He said if Hougang's development was ideal, he would not need to actively pressure the Ministry of National Development to move faster.

Mr Choo also refuted rumours online that he had asked residents to vote for him 'in return for gifts'.

Mr Choo said he is a man of integrity and he does not want that to be challenged.

He said he has developed schemes for Hougang residents, even after he lost in the last General Election, and that the allegation is not consistent with what he has been doing.

The allegation first appeared on a Facebook page registered as "Temasek Review" on Monday morning, but the post has since been taken down.

The person who posted the allegation said a police report may be made.

Mr Choo said he will address it seriously if a police report is made, because it will be a challenge to his integrity, as well as the integrity of the campaign team and the PAP.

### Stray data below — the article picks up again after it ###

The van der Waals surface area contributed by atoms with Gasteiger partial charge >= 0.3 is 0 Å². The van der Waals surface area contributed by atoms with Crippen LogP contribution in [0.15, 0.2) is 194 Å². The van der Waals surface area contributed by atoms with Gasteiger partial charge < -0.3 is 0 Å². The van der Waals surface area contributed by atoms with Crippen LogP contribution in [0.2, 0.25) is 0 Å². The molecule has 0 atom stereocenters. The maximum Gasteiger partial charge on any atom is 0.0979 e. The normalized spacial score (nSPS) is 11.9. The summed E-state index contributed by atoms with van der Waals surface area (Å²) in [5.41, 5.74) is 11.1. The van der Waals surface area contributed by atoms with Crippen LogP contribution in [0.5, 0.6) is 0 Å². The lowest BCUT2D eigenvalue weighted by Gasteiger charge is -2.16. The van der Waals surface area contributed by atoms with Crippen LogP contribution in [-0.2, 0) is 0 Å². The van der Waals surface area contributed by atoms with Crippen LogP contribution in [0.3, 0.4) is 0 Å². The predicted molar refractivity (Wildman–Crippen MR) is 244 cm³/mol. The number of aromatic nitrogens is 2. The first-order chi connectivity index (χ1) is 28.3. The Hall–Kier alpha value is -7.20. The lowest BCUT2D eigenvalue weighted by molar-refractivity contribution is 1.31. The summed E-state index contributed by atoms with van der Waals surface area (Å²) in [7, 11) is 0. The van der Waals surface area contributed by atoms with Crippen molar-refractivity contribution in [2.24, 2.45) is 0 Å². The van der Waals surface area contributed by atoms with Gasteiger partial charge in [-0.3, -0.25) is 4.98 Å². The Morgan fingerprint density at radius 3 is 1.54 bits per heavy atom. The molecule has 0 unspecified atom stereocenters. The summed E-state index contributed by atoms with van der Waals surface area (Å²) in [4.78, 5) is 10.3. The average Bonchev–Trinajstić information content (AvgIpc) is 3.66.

Sparks fly but no fire at mid-point of campaign
By Robin Chan and Andrea Ong, The Straits Times, 22 May 2012

AT THE mid-point of the Hougang campaign, the keenly watched contest remains a low-key and carefully controlled affair.

The Workers' Party and People's Action Party have focused their efforts on a ground campaign of house-to-house visits, and meet-and-greet sessions at MRT stations and markets.

And while they have traded jabs in two rallies over government policies and choice of candidates, neither seems to have delivered a knock-out blow yet.

The PAP most recently questioned why Mr Png Eng Huat was not the first choice from his East Coast GRC team to be sent to Parliament as a Non-Constituency MP.